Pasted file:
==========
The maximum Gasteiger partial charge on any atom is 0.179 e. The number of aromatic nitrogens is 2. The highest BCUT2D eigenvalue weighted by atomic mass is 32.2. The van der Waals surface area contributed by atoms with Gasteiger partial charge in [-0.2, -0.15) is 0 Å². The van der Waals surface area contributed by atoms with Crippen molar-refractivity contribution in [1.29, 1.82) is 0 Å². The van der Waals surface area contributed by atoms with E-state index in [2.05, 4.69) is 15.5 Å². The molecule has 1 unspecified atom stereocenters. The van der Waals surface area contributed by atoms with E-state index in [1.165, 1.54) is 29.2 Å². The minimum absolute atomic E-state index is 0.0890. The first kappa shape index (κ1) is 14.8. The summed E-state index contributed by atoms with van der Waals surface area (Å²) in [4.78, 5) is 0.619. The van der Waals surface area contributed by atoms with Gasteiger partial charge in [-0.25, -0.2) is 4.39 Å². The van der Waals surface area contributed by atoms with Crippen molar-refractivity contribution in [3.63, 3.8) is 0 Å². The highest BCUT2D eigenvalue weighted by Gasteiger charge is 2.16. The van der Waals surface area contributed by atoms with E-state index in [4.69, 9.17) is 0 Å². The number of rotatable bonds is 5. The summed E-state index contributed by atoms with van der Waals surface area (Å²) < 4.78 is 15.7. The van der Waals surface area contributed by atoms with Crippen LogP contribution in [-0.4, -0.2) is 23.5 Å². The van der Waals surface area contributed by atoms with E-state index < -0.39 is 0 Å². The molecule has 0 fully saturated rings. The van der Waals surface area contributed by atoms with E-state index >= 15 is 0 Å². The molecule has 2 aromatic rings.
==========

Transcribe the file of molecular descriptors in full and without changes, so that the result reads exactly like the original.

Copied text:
The maximum Gasteiger partial charge on any atom is 0.179 e. The number of aromatic nitrogens is 2. The highest BCUT2D eigenvalue weighted by atomic mass is 32.2. The van der Waals surface area contributed by atoms with Gasteiger partial charge in [-0.2, -0.15) is 0 Å². The van der Waals surface area contributed by atoms with Crippen molar-refractivity contribution in [1.29, 1.82) is 0 Å². The van der Waals surface area contributed by atoms with E-state index in [2.05, 4.69) is 15.5 Å². The molecule has 1 unspecified atom stereocenters. The van der Waals surface area contributed by atoms with E-state index in [1.165, 1.54) is 29.2 Å². The minimum absolute atomic E-state index is 0.0890. The first kappa shape index (κ1) is 14.8. The summed E-state index contributed by atoms with van der Waals surface area (Å²) in [4.78, 5) is 0.619. The van der Waals surface area contributed by atoms with Gasteiger partial charge in [-0.25, -0.2) is 4.39 Å². The van der Waals surface area contributed by atoms with Crippen molar-refractivity contribution in [3.63, 3.8) is 0 Å². The highest BCUT2D eigenvalue weighted by Gasteiger charge is 2.16. The van der Waals surface area contributed by atoms with E-state index in [4.69, 9.17) is 0 Å². The number of rotatable bonds is 5. The summed E-state index contributed by atoms with van der Waals surface area (Å²) < 4.78 is 15.7. The van der Waals surface area contributed by atoms with Crippen LogP contribution in [-0.4, -0.2) is 23.5 Å². The van der Waals surface area contributed by atoms with E-state index < -0.39 is 0 Å². The molecule has 0 fully saturated rings. The van der Waals surface area contributed by atoms with E-state index >= 15 is 0 Å². The molecule has 2 aromatic rings.